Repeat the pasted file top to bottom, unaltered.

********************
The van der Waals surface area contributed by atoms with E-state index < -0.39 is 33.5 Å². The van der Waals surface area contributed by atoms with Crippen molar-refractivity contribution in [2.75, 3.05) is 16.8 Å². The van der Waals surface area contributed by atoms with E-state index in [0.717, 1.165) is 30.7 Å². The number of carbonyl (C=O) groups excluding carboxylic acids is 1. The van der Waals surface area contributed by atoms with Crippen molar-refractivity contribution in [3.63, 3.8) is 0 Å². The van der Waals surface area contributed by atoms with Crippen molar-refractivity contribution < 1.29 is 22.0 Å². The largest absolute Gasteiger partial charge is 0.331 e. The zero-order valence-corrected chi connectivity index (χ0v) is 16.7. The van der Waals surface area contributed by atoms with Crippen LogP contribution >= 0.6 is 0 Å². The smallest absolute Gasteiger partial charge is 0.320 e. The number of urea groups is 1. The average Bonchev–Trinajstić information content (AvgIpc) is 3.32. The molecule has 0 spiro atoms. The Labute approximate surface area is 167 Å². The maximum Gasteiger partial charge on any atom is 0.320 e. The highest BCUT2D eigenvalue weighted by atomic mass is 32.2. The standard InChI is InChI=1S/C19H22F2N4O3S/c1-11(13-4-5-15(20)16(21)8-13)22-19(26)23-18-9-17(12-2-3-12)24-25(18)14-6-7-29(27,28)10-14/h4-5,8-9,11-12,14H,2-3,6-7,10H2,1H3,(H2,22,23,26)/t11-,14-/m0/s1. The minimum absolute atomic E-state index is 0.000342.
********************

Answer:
The van der Waals surface area contributed by atoms with E-state index < -0.39 is 33.5 Å². The van der Waals surface area contributed by atoms with Crippen molar-refractivity contribution in [2.75, 3.05) is 16.8 Å². The van der Waals surface area contributed by atoms with E-state index in [0.717, 1.165) is 30.7 Å². The number of carbonyl (C=O) groups excluding carboxylic acids is 1. The van der Waals surface area contributed by atoms with Crippen molar-refractivity contribution in [3.63, 3.8) is 0 Å². The van der Waals surface area contributed by atoms with Crippen molar-refractivity contribution < 1.29 is 22.0 Å². The largest absolute Gasteiger partial charge is 0.331 e. The zero-order valence-corrected chi connectivity index (χ0v) is 16.7. The van der Waals surface area contributed by atoms with Crippen LogP contribution >= 0.6 is 0 Å². The smallest absolute Gasteiger partial charge is 0.320 e. The number of urea groups is 1. The average Bonchev–Trinajstić information content (AvgIpc) is 3.32. The molecule has 0 spiro atoms. The Labute approximate surface area is 167 Å². The maximum Gasteiger partial charge on any atom is 0.320 e. The highest BCUT2D eigenvalue weighted by atomic mass is 32.2. The standard InChI is InChI=1S/C19H22F2N4O3S/c1-11(13-4-5-15(20)16(21)8-13)22-19(26)23-18-9-17(12-2-3-12)24-25(18)14-6-7-29(27,28)10-14/h4-5,8-9,11-12,14H,2-3,6-7,10H2,1H3,(H2,22,23,26)/t11-,14-/m0/s1. The minimum absolute atomic E-state index is 0.000342.